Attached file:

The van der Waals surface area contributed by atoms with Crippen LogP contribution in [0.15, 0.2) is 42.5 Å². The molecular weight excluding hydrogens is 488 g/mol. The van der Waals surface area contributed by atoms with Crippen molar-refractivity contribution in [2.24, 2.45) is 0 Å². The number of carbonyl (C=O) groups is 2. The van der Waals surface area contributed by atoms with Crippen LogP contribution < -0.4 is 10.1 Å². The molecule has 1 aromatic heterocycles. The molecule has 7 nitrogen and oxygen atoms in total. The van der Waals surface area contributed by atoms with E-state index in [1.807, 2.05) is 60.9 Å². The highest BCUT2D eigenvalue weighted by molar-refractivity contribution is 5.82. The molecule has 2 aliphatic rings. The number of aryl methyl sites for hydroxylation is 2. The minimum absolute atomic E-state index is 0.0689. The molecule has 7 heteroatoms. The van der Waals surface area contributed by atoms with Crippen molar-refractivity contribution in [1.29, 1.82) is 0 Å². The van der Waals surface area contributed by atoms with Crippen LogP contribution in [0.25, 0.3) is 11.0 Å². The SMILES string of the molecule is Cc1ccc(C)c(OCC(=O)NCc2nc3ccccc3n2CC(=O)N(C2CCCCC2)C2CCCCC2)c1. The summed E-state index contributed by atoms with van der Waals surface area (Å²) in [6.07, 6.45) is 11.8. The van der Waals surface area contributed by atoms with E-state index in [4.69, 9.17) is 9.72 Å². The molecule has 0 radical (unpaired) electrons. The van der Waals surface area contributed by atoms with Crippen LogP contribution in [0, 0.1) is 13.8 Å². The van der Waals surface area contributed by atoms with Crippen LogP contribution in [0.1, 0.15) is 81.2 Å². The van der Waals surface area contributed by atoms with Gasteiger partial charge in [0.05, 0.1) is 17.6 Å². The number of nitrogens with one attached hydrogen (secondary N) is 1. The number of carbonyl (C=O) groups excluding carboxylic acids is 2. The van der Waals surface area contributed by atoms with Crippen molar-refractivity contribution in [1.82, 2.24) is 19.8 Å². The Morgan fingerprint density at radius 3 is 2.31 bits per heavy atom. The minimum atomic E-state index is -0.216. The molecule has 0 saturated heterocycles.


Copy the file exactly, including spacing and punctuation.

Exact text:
The van der Waals surface area contributed by atoms with Crippen LogP contribution in [0.15, 0.2) is 42.5 Å². The molecular weight excluding hydrogens is 488 g/mol. The van der Waals surface area contributed by atoms with Crippen molar-refractivity contribution in [2.24, 2.45) is 0 Å². The number of carbonyl (C=O) groups is 2. The van der Waals surface area contributed by atoms with Crippen LogP contribution < -0.4 is 10.1 Å². The molecule has 1 aromatic heterocycles. The molecule has 7 nitrogen and oxygen atoms in total. The van der Waals surface area contributed by atoms with E-state index in [1.807, 2.05) is 60.9 Å². The highest BCUT2D eigenvalue weighted by molar-refractivity contribution is 5.82. The molecule has 2 aliphatic rings. The number of aryl methyl sites for hydroxylation is 2. The minimum absolute atomic E-state index is 0.0689. The molecule has 7 heteroatoms. The van der Waals surface area contributed by atoms with Crippen molar-refractivity contribution in [1.29, 1.82) is 0 Å². The van der Waals surface area contributed by atoms with Crippen LogP contribution in [0.25, 0.3) is 11.0 Å². The SMILES string of the molecule is Cc1ccc(C)c(OCC(=O)NCc2nc3ccccc3n2CC(=O)N(C2CCCCC2)C2CCCCC2)c1. The summed E-state index contributed by atoms with van der Waals surface area (Å²) in [6.07, 6.45) is 11.8. The van der Waals surface area contributed by atoms with E-state index in [4.69, 9.17) is 9.72 Å². The molecule has 0 radical (unpaired) electrons. The van der Waals surface area contributed by atoms with Crippen LogP contribution in [0, 0.1) is 13.8 Å². The van der Waals surface area contributed by atoms with Crippen LogP contribution in [0.1, 0.15) is 81.2 Å². The van der Waals surface area contributed by atoms with Gasteiger partial charge in [0.05, 0.1) is 17.6 Å². The number of nitrogens with one attached hydrogen (secondary N) is 1. The number of carbonyl (C=O) groups excluding carboxylic acids is 2. The van der Waals surface area contributed by atoms with Crippen molar-refractivity contribution in [1.82, 2.24) is 19.8 Å². The Morgan fingerprint density at radius 3 is 2.31 bits per heavy atom. The minimum atomic E-state index is -0.216. The molecule has 0 saturated heterocycles.